Initially, the state district court denied Petitioner's request for appointment of counsel and dismissed Petitioner's post-conviction application after the State's answer, without an evidentiary hearing. (State's Lodging C-1, pp. 107-09.) On appeal, the Idaho Court of Appeals reversed and remanded the case for appointment of counsel and further proceedings because "Dutt has at least raised the possibility of a valid post-conviction claim, and thus should have been appointed an attorney to assist him." (State's Lodging D-11, p.6.)
After remand, the Ada County Public Defender was appointed counsel for Petitioner. (State's Lodging E-1, pp. 24-27.) Petitioner's counsel filed an amended post-conviction relief application, containing, among other claims, an ineffective assistance of counsel claim arising from trial counsel's failure to present the exculpatory testimony of witness John R. "Bob" Canada. (Id., pp. 37-42.)
The State filed an answer and a motion for partial summary dismissal. (Id., pp. 340-48.) The state district court denied the motion for partial summary dismissal, finding all of the new claims in the amended application properly related back to the original application, but the court issued a notice of intent to dismiss on the merits. (Id., pp. 349-60.) The state district court specifically provided the following notice to Petitioner: Several of Petitioner's claims of ineffective assistance of counsel fall into the category of trial strategy. The fact that defense counsel did not call John R. Canada to the witness stand falls within the category of trial strategy. The decision to call or not call witnesses is within the purview of counsel as a strategic decision. (Id., pp. 353-54.)
Petitioner did not file a response to the notice of intent to dismiss. Thereafter, the state district court dismissed the post-conviction action without an evidentiary hearing. (Id., pp. 361-63.) Petitioner filed a notice of appeal. The case was assigned to the Idaho Court of Appeals. (State's Lodging F-4.)
On appeal, Dutt argued that his post-conviction case should not have been summarily dismissed because "there is a factual issue as to whether counsel's failure to present Canada's testimony was a tactical decision or instead is attributable to inadequate investigation or other deficiency on the part of counsel." (State's lodging F-4, p. 6.) The Idaho Court of Appeals agreed with the district court, citing Petitioner's failure to meet his burden to show the decision about "Bob" Canada was not tactical:
In order to avoid summary dismissal it was Dutt's burden to affirmatively put in evidence that his attorney's decision not to call Canada as a witness was not a legitimate strategy. It is insufficient for Dutt to merely show that his counsel failed to use material impeachment evidence that was readily available. Only Dutt's counsel knows the reason for not using Canada as a defense witness. In circumstances such as this, an affidavit is necessary in order to determine exactly what counsel was thinking when certain decisions were made. Bringing forth an affidavit from Dutt's counsel or some other form of evidence to prove that the decision was not strategic was a responsibility that belonged to Dutt.
Canada's affidavit does not establish that Dutt's trial counsel had inadequate knowledge to make a strategic choice about whether or not to call Canada as a witness. Therefore, the district court did not err when it determined that it was a tactical decision as to whether or not to call Canada as a witness. Dutt has failed to show that there was a genuine issue of material fact as to deficient performance by his trial counsel. Accordingly the district court did not err when it summarily dismissed Dutt's claim of ineffective assistance of counsel. (State's Lodging F-4, pp.6-7) (internal citation omitted).
Petitioner filed a petition for review with the Idaho Supreme Court. That petition was denied, and the remittitur issued on August 17, 2010. (State's Lodging F-8.) Petitioner next filed the Writ of Habeas Corpus in this federal action. There are no disputed material facts, and both parties assert entitlement to summary judgment.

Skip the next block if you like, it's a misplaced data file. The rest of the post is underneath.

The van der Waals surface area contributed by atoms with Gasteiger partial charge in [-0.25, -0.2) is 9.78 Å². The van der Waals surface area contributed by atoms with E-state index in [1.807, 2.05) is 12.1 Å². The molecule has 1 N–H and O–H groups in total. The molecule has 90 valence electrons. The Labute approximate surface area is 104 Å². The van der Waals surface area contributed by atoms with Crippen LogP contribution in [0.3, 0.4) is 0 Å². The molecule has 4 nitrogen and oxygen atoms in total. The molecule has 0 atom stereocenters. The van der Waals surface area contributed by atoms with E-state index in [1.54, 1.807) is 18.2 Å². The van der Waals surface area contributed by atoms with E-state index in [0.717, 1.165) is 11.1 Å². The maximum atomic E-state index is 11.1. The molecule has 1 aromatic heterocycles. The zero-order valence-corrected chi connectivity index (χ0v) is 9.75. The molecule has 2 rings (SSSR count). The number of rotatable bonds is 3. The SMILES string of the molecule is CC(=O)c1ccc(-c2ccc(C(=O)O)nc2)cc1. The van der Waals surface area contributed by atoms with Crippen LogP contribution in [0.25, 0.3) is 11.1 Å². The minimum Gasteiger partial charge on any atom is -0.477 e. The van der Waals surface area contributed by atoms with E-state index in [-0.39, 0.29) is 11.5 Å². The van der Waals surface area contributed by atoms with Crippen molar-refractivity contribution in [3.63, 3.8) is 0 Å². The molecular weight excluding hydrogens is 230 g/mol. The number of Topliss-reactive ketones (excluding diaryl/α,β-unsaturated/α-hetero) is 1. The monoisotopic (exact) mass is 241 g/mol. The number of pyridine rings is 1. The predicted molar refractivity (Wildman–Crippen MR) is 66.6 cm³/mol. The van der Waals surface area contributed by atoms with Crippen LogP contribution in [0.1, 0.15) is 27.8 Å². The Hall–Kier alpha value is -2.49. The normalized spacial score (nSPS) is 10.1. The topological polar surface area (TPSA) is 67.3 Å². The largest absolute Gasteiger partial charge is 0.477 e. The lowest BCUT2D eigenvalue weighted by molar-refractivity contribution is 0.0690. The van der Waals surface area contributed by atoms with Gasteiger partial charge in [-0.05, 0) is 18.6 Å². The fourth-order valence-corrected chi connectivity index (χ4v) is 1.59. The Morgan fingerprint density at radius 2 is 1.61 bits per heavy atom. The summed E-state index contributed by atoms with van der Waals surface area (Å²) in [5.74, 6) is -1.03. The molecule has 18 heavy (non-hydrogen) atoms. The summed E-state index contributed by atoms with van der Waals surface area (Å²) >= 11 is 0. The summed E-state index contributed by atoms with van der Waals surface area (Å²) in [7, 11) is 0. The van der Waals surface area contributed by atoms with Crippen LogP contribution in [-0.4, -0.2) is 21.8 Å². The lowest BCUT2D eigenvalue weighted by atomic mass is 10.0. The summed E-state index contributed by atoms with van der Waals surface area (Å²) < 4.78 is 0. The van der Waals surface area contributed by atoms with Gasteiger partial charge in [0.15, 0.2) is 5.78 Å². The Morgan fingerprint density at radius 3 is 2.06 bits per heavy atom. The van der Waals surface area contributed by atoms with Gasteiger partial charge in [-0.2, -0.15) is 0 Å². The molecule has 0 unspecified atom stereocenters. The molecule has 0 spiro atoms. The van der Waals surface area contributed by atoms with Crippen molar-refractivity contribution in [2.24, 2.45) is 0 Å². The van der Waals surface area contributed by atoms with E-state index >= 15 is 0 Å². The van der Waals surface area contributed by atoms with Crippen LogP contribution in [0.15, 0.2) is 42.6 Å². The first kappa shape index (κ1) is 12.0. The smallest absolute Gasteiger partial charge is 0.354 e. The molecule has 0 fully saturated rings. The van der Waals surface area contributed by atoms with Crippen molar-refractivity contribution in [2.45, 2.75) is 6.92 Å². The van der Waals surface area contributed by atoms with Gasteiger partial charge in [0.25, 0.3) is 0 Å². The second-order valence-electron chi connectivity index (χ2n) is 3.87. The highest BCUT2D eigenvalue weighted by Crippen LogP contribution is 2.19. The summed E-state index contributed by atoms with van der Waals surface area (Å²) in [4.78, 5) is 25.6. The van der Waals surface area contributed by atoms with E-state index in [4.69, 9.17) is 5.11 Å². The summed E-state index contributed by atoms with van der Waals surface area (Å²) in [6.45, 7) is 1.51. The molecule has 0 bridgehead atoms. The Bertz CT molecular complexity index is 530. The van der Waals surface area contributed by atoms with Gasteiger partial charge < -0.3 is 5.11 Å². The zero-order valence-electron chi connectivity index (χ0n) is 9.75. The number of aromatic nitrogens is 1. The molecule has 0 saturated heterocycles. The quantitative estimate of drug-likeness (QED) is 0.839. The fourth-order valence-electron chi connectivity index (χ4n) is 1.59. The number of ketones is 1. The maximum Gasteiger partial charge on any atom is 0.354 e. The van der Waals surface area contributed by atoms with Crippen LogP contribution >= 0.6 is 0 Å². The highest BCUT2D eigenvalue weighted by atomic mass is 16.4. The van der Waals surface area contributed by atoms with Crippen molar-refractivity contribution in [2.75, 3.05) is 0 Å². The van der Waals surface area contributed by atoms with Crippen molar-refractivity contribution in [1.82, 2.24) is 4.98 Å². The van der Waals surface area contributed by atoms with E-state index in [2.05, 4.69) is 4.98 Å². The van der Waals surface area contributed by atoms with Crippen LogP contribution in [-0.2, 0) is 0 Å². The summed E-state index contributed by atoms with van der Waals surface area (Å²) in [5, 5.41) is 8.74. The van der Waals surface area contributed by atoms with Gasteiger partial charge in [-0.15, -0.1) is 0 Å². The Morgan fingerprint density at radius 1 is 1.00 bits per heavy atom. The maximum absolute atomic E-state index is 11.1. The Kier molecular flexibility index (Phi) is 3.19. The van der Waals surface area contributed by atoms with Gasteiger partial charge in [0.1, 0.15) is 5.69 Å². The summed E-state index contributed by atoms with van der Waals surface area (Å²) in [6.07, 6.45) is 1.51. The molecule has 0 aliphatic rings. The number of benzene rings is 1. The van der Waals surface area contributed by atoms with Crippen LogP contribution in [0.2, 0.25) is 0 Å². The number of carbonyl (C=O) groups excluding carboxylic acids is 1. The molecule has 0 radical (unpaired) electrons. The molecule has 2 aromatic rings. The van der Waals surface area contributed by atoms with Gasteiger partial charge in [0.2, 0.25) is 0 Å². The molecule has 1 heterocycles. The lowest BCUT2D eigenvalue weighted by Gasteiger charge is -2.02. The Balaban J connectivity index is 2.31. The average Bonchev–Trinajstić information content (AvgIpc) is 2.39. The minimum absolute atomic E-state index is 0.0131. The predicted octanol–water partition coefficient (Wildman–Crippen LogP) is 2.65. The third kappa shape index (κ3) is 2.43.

MOTIONS FOR SUMMARY JUDGMENT (Dkt. 11, 13)
Summary judgment is appropriately granted where "the movant shows that there is no genuine dispute as to any material fact and the movant is entitled to judgment as a matter of law." Fed. R. Civ. P. 56(a). The Federal Rules of Civil Procedure apply to habeas corpus actions except where application of the rules would be inconsistent with established habeas practice and procedure. Rule 11, Rules Governing Section 2254 Cases. Accordingly, summary judgment motions are appropriate in habeas corpus proceedings where there are no genuine disputes as to any material facts and the moving party is entitled to judgment as a matter of law. Blackledge v. Allison, 431 U.S. 63, 80-81 (1977). Judicial notice will be taken of the court docket in the underlying state court proceedings. Fed. R. Evid. 201(b); Dawson v Mahoney, 451 F.3d 550, 551 (9th Cir. 2006).
Federal habeas corpus relief may be granted on claims adjudicated on the merits in a state court judgment only when the federal court determines that the petitioner "is in custody in violation of the Constitution or laws or treaties of the United States." 28 U.S.C. § 2254(a). Under § 2254(d), as amended by the Anti-terrorism and Effective Death Penalty Act (AEDPA), federal habeas corpus relief is further limited to instances where the state-courts adjudication of the merits:*fn2
1. resulted in a decision that was contrary to, or involved an unreasonable application of, clearly established Federal law, as determined by the Supreme Court of the United States; or
2. resulted in a decision that was based on an unreasonable determination of the facts in light of the evidence presented in the state court proceeding.
When a party contests the state court's legal conclusions, including application of the law to the facts, § 2254(d)(1) governs. That section consists of two alternative tests: the "contrary to" test and the "unreasonable application" test. Under the first test, for a decision to be "contrary to" clearly established federal law, the petitioner must show that the state court applied "a rule of law different from the governing law set forth in United States Supreme Court precedent, or that the state court confronted a set of facts that are materially indistinguishable from a decision of the Supreme Court and nevertheless arrived at a result different from the Court's precedent." Williams v. Taylor, 529 U.S. 362, 404-06 (2000).
Under the second test, to satisfy the "unreasonable application" clause of § 2254(d)(1), the petitioner must show that the state court was "unreasonable in applying the governing legal principle to the facts of the case." Williams, 529 U.S. at 413. A federal court cannot grant relief simply because it concludes in its independent judgment that the decision is incorrect or wrong; the state court's application of federal law must be objectively ...